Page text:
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Fred's Views


Tolerating Intolerance

Our local TV station has a program where the moderator interviews various people about some issue of the day. I admit I've only caught brief snippets of a couple of these shows. A few weeks back, when the latest Harry Potter film was released, they had a minister on who essentially equated the Harry Potter series (books and movies) with all things evil. He claimed the books were not about good and evil, but merely "grey" evil versus "black" evil. Despite the obvious fact that this man had never read or seen a single Harry Potter story, his unfounded attack was enough to make all but the most fundamentalist of Christians blush with embarrassment. I don't know what, if any, effect he might have had in convincing anyone to bypass or boycott the Harry Potter franchise, but I'm certain he managed to alienate a few people who, up to that time, had at least an open mind toward Christianity.

To call this man a Christian, let alone a Christian minister, seems to be a far greater sacrilege than anything you might find in Harry Potter. Where is his Christian sense of fair play? of charity? of refraining from unfair judgement, let alone a Christian sense of humor? Does he not realize that there is much in modern Christian traditions that was borrowed or refined from pagan sources.

The Harry Potter series is, of course, fiction. It is fun fiction. (Although, the later books, to be sure, are somewhat grim.) Christianity, as such, is neither promoted nor reviled. In almost every book, they celebrate Christmas, although admittedly its more secular aspects. Still, if J. K. Rowling was somehow trying to replace Christianity, why not replace Christmas with some other special day or feast?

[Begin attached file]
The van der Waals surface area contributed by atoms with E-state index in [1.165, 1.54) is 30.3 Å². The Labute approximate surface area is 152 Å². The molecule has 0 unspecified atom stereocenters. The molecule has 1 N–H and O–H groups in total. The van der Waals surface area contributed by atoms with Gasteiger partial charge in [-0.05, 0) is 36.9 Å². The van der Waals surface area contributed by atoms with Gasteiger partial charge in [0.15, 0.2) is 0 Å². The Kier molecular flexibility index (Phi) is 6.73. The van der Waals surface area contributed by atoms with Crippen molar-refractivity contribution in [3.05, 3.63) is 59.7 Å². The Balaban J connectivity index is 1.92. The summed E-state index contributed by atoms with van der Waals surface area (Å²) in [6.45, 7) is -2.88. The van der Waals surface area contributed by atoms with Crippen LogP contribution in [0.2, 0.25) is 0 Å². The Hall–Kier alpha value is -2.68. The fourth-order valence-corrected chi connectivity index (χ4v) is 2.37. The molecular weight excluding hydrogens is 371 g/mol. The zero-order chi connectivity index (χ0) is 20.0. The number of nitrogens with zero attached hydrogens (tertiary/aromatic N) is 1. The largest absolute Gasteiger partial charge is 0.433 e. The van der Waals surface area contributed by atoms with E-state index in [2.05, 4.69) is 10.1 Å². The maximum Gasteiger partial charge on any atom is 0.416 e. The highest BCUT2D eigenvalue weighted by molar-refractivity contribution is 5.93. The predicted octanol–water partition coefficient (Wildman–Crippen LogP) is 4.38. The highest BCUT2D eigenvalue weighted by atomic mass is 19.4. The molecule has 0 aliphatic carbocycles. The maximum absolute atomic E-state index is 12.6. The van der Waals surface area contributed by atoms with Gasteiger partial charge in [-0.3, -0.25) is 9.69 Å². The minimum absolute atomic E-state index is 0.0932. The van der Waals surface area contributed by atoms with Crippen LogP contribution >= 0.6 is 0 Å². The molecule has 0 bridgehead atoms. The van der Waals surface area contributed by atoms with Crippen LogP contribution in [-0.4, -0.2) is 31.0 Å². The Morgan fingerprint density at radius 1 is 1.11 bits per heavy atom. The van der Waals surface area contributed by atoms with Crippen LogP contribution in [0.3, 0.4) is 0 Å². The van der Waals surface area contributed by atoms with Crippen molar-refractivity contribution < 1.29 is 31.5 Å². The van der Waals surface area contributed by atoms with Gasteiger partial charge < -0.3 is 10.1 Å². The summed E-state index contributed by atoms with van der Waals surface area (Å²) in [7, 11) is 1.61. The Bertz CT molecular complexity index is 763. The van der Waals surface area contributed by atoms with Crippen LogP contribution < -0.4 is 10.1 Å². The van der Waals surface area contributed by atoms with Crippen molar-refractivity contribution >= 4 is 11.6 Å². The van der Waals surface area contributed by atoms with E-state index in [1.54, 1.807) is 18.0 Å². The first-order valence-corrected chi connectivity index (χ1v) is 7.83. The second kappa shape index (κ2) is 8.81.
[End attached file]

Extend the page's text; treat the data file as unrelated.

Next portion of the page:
The fact is, the Harry Potter series are just good stories. They are interesting, engaging, and concern themselves with the ancient conflict of good versus evil. Could anyone read one of the books or see one of the movies and not consider Harry a hero in every sense? He's certainly not perfect, he has a quick temper - just like Peter, the supposed founder of the Christian church in Rome. And, as we discover in the last book, Albus Dumbledore is not without his imperfections as well. But both men rise above their limitations and do "wondrous things".

It always gets my goat when someone attacks a book for not being what it's not designed to be(read that three times): The Harry Potter series is not about theology; it is certainly not about Wicken or any other "pagan" religion, although, admittedly, it uses terms (i.e. magic, witches, wizards) that may be used in some of these religions. The Bible is not a book about science, but I bet this minister would use the Bible to try to prove that the universe was created in seven "days". Huckleberry Finn is not a history of slavery, it merely paints a picture of what is (was) and allows the readers to make their own conclusions. Of course, if you identify with Huck, you would be hard pressed to maintain your racist feelings.

A book should be judged on its merit. If it is a work of fiction, judge it as such. Does it tell a good story? Does it enthrall its readers? Does it make you want to read to the end without putting it down? That's what the Harry Potter series does. That's what The Da Vinci Code does. And despite the fact that it may seem a little "foreign" to modern readers, that's what Huckleberry Finn does as well.

Should a work of fiction do more than tell a good story? Not necessarily, but most of the most respected books do. Huckleberry Finn makes readers think about the evils of racism without preaching. The Da Vinci Code encourages us to think about our faith, without presuming to have all the answers. The Harry Potter series teaches us about the dangers of intolerance and lack of respect. It also teaches us about the power of love. These are all lessons we need to learn over and over again.

So, for the sake of tolerance, I'll allow this minister to have his say. And I'll try to keep a straight face. I'll try.


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